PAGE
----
Heat Map Tool

The Heat Map tool considers individual records (e.g. customers) as sources of "heat" (e.g. demand) and generates polygons representing different levels of heat in a given area. This can be helpful by rendering  a large amount of point-level detail as more intuitively understandable hot spots.

The tool divides the world into grid cells and calculates a heat level for each cell by giving the cell full credit for heat sources within it, and some smaller amount of heat from nearby cells. Cells are then tiled relative to one another and aggregated into polygons.

Configuration Properties

There are two tabs that require user input to successfully configure the tool:

Input - Two input fields are considered:

  1. A spatial object field containing points the represent the heat sources.

  2. An optional numeric field specifying how "hot" this particular point is. If the points represent customers, this might be a revenue figure, for example. If this is omitted, all points will be considered to generate equal heat.

Questions - The tool is configured with 5 parameters:

  1. Grid Size: The tool's process is based on grid cells.  A smaller grid size will produce more grid cells, giving a more detailed map as a result, but will take longer to process.  Since the processing time is related to the grid size exponentially, even a small increase in size can impact the run time considerably.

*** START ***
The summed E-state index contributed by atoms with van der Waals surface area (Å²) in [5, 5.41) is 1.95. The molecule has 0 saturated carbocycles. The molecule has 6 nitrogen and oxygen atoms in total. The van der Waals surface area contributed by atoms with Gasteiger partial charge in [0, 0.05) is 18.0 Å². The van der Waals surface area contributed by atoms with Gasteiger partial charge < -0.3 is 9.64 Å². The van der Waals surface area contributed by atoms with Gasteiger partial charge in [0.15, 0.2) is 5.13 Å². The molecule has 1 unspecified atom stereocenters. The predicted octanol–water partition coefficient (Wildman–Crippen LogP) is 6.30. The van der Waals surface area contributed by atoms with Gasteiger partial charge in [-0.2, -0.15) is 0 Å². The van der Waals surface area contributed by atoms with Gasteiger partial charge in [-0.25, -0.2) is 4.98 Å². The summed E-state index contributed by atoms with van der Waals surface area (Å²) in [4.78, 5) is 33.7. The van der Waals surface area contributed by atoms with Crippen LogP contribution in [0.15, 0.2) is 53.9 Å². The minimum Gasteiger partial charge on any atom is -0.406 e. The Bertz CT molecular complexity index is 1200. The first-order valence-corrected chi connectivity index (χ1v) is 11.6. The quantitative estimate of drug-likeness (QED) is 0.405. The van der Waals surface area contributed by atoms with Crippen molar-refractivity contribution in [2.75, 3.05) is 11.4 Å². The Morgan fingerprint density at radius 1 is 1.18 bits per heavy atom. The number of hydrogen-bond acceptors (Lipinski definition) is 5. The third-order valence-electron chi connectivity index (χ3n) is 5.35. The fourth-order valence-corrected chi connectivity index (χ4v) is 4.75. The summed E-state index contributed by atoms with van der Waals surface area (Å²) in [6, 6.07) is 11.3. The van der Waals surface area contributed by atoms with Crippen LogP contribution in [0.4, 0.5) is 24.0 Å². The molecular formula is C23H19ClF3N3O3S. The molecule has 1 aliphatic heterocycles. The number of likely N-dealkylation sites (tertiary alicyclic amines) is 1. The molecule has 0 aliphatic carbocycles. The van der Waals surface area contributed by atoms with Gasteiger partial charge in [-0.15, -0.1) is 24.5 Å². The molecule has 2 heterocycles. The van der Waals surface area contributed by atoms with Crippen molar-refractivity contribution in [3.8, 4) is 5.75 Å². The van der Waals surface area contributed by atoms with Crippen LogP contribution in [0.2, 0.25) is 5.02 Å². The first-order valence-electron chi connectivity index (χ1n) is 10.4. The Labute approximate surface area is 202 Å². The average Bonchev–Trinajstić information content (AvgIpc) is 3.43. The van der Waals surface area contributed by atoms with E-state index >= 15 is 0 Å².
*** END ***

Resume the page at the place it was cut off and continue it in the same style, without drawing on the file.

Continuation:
2. Max Distance: This is the maximum distance at which heat from one cell can contribute to the final heat level of another cell. While heat propagation generally decreases with distance, it is helpful to entirely cut it off at some point to avoid excessive processing time calculating insignificant contributions from far away cells.

  3. Decay Function: Cells get full heat from points inside them, and no heat from points beyond the max distance, but in between they must get some fraction based on the distance to the heat source.  This is controlled by the decay function. The default (1 - [Distance]/[MaxDistance]), gives a simple linear slope.

  4. Smooth Results: The results of the tool consist of aggregated grid cells, which can look quite jagged. Selecting this will cause a series of smooth/generalize operations designed to straighten edges and round corners.

  5. Output Type: The tool produces polygons representing different levels of heat.  It can be helpful to have these as either non-overlapping "Donuts" each containing a single heat level, or as "Stacked" polygons each containing their own heat level, and all higher levels.